Product bundling in inventory management. Sell old and new products that are sitting idle.
Product bundling is an effective selling strategy to sell idle stock and even introduce new products. It also benefits in other areas.
Nobody likes dead stock or new products that don’t sell. That’s why many distributors and retailers apply the proven tactic of product bundling to ship cheaper, save space, and boost sales. Read on to know-how.
What is product bundling?
Product bundling is a selling strategy in inventory management where related items are bundled together to be sold to the customers. Multiple related items are bundled together to form a kit like a skincare kit or grooming kit. Product bundling is often used in B2C markets and sometimes in B2B.
Note that kit here does not mean kitting (procurement strategy in manufacturing).
Why use product bundling?
Product bundling is a common strategy for selling old products that are not being sold, introducing new products in the market, or simply for creating promotional schemes and offer discounts to create loyal customers.
4 types of product bundling
Product bundling itself is straightforward, you group a bunch of items together to form bundles and ship them to your customers. But there are also different types of product bundling with different purposes, let’s see what they are.
Customers subscribe to monthly purchase of your products which they’ll receive in boxes. This is a common way to generate more long term revenue in B2C businesses that run cosmetics, coffee, or grooming box subscription services. Subscriptions are beneficial for both parties since the supplier gets steady revenue and the customer saves time on reordering. Suppliers also tend to provide some discounts to subscribers.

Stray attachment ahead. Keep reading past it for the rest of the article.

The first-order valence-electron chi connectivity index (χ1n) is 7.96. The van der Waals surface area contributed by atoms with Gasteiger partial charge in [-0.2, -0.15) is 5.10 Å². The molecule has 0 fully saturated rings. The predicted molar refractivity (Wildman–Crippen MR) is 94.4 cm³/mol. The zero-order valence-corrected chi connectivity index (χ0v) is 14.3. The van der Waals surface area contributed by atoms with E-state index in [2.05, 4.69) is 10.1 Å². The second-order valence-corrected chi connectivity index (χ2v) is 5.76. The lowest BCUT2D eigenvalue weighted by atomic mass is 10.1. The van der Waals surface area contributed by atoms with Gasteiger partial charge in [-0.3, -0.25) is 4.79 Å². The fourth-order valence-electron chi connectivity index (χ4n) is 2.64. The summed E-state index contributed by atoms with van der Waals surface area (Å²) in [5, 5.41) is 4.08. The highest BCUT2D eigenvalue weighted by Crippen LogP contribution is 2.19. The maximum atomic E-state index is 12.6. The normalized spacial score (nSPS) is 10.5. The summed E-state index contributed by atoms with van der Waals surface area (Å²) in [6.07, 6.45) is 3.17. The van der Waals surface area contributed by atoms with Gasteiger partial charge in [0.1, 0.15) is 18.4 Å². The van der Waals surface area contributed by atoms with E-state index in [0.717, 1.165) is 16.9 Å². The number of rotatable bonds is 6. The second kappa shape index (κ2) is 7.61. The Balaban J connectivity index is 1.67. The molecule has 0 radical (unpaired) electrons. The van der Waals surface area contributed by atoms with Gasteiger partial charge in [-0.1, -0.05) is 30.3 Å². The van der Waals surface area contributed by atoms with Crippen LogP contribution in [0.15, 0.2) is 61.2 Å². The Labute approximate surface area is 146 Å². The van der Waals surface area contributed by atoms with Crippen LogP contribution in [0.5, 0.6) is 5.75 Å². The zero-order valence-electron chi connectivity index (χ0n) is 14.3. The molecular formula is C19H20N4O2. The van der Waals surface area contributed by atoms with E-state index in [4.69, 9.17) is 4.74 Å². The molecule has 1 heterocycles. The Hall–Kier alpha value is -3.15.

2. Assembly sets
When shipping items that regularly would take a lot of physical space, they’re disassembled and the parts are sent as a bundle. The package may include tools like an Allen key or wrench to assemble the product. Examples include office chairs, table fans, bicycles, etc. IKEA is a popular company that bundles furniture which customers assemble after receiving. It’s also a good example of how both the supplier and customer benefit from lower costs since assembled furniture seen in stores costs more than IKEA.
3. Packaged sets
In this form of product bundling, different product quantities and varieties are chosen to form pre-packaged bundles. Examples include tool boxes, gift sets, medical test kits, etc. Such sets aren’t meant to be assembled but to be used together to perform different actions. For example, a plumbing kit with all the wrenches, tapes, and tools.
4. Custom products sets